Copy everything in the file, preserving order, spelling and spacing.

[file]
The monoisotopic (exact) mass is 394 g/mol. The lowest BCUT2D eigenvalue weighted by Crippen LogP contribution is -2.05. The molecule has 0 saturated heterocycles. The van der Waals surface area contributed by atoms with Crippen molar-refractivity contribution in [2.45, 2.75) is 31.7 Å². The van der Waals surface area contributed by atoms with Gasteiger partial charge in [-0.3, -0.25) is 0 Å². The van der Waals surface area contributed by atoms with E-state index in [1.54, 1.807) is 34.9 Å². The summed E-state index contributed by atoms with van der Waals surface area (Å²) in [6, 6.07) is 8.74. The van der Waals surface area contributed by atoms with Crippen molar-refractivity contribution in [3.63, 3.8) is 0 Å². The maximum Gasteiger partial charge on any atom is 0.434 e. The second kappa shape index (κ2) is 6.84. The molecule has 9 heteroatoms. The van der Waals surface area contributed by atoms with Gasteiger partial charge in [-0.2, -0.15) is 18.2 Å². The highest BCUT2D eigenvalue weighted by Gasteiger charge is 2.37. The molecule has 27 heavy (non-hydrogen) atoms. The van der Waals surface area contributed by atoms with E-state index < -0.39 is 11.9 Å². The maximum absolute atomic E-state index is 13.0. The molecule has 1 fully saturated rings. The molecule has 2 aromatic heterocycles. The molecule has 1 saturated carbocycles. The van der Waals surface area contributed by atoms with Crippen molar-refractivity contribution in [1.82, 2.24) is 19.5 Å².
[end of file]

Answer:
The monoisotopic (exact) mass is 394 g/mol. The lowest BCUT2D eigenvalue weighted by Crippen LogP contribution is -2.05. The molecule has 0 saturated heterocycles. The van der Waals surface area contributed by atoms with Crippen molar-refractivity contribution in [2.45, 2.75) is 31.7 Å². The van der Waals surface area contributed by atoms with Gasteiger partial charge in [-0.3, -0.25) is 0 Å². The van der Waals surface area contributed by atoms with E-state index in [1.54, 1.807) is 34.9 Å². The summed E-state index contributed by atoms with van der Waals surface area (Å²) in [6, 6.07) is 8.74. The van der Waals surface area contributed by atoms with Crippen molar-refractivity contribution in [3.63, 3.8) is 0 Å². The maximum Gasteiger partial charge on any atom is 0.434 e. The second kappa shape index (κ2) is 6.84. The molecule has 9 heteroatoms. The van der Waals surface area contributed by atoms with Gasteiger partial charge in [-0.2, -0.15) is 18.2 Å². The highest BCUT2D eigenvalue weighted by Gasteiger charge is 2.37. The molecule has 27 heavy (non-hydrogen) atoms. The van der Waals surface area contributed by atoms with E-state index < -0.39 is 11.9 Å². The maximum absolute atomic E-state index is 13.0. The molecule has 1 fully saturated rings. The molecule has 2 aromatic heterocycles. The molecule has 1 saturated carbocycles. The van der Waals surface area contributed by atoms with Crippen molar-refractivity contribution in [1.82, 2.24) is 19.5 Å².